If I had to describe my imaginations, I’d say that I see movement, hear echoes, feel the endless possibilities, and absorb infinite amounts of energy through osmosis. Funny thing is, I feel the same emotions when I hear the warm voice of James Mercer paired with the progressive musical patterns of Brian Burton. Mysterious, timeless, knowing no boundaries.
If you’ve yet to be graced with their talents, let me introduce you to Broken Bells. James Mercer, frontman from The Shins, and Brian Burton, better known as Danger Mouse, teamed up to form a band that immediately caught people’s attention, a band known for its lyrical density and mastery of the alternative rock genre. Personally, I couldn’t ask for a more unlikely pairing – which, in itself, just happens to be my favorite aspect of Broken Bells. When I think of James Mercer and The Shins, I automatically think of the Garden State soundtrack. Not even in my wildest dreams would I make the connection to Danger Mouse, the producer who created The Grey Album (a mashup of The Beatles and Jay-Z), a Gorillaz album, a Beck album, and is a member of Gnarls Barkley. But after meeting at a music festival in 2004 and taking a liking to one another’s music, Mercer and Burton started talking, and, much to the rest of the world’s benefit, released an album titled Broken Bells six years later.
In an age where collaborations and blended genres seem to be luring in listeners left and right, Mercer and Burton were not an inch shy of genius when they decided to pair up. What makes the music so intriguing is the fact that it merges Burton’s expertise in hip hop, electronica, and funk with Mercer’s ability to soothe the tympanic muscles with his voice that, in my opinion, belongs in the modern-day indie-rock Hall of Fame.
When the two artists merge into Broken Bells, they create a world of music with mystical and enigmatic qualities. It is impossible to get bored while listening to the album, because each song adds a whole new dimension to the repertoire. James Mercer’s voice is the one constant factor that ignites a sense of familiarity with each song you hear. Otherwise, some songs, such as “Mongrel Heart,” are haunting and dark, while others, like “Citizen,” sound much lighter, more reminiscent of The Shins’ music. “The High Road,” arguably the most well-known track, opens the album with a bang – it’s memorable, it’s got a splash of pop to it, it’s got a beat will get anybody’s head nodding, and its lyrics are poignant and deep.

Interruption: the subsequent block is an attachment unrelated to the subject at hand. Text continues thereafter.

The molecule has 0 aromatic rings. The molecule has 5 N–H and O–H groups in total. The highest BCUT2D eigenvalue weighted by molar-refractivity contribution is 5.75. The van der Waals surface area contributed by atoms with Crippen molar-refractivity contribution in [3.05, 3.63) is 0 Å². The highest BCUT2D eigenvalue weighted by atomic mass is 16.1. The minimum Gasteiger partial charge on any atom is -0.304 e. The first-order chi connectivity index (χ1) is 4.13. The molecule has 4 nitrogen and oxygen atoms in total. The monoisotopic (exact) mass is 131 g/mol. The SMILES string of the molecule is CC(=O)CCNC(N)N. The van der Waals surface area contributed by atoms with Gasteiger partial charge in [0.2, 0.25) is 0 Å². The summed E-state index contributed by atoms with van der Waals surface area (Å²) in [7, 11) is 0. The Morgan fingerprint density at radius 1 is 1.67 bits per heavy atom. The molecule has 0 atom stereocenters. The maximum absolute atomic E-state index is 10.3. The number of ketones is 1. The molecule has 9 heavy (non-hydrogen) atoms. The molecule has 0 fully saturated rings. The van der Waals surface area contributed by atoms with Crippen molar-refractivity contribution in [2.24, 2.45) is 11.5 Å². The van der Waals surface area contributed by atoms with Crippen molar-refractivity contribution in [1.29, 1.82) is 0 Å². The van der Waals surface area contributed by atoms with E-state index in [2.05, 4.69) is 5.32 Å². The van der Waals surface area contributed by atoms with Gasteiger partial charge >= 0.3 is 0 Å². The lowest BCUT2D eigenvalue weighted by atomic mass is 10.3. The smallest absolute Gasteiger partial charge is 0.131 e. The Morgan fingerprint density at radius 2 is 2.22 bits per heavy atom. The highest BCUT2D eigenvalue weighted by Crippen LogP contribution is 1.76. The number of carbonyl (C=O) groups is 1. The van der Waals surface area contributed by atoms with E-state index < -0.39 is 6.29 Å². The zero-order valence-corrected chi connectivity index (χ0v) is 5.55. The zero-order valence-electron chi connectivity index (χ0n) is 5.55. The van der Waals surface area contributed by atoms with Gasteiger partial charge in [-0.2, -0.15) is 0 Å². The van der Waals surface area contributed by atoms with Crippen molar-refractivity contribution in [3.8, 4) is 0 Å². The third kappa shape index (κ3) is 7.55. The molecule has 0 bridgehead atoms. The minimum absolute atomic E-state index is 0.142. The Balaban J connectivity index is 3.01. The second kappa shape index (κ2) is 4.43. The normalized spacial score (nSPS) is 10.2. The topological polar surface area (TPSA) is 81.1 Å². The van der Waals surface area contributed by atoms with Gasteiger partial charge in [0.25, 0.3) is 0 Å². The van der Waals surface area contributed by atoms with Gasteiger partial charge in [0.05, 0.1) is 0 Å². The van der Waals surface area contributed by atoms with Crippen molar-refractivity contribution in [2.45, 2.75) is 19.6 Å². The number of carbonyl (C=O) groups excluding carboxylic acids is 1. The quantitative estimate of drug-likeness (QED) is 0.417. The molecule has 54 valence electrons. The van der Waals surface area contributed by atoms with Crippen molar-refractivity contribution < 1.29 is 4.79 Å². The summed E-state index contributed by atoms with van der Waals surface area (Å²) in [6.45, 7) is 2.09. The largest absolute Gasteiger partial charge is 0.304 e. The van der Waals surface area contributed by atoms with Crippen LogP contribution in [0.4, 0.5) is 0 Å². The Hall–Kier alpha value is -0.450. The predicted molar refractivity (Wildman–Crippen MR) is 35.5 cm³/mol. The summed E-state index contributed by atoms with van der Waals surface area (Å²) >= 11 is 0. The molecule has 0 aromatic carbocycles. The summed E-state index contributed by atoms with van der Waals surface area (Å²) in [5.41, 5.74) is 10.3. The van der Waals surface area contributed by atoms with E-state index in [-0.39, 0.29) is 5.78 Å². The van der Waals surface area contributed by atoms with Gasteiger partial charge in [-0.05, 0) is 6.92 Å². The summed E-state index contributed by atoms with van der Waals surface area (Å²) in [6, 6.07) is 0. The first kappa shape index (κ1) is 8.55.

I am sad to say that I have yet to see Broken Bells perform live. I hear their shows are absolutely incredible – the combination of a mind-blowing backdrop that is rumored to be a visual masterpiece, a talented live band, a gradual build-up of energy as the night progresses, and the heart-melting beauty of two powers combining make for an unforgettable performance. Luckily, Broken Bells are set to perform at this year’s Austin City Limits Festival on Friday, October 8th! In the meantime, I highly recommend you dive head-first into the 10-track album, Broken Bells. When you find yourself transported to the moon watching the planets orbit around you, you just might come back to thank me.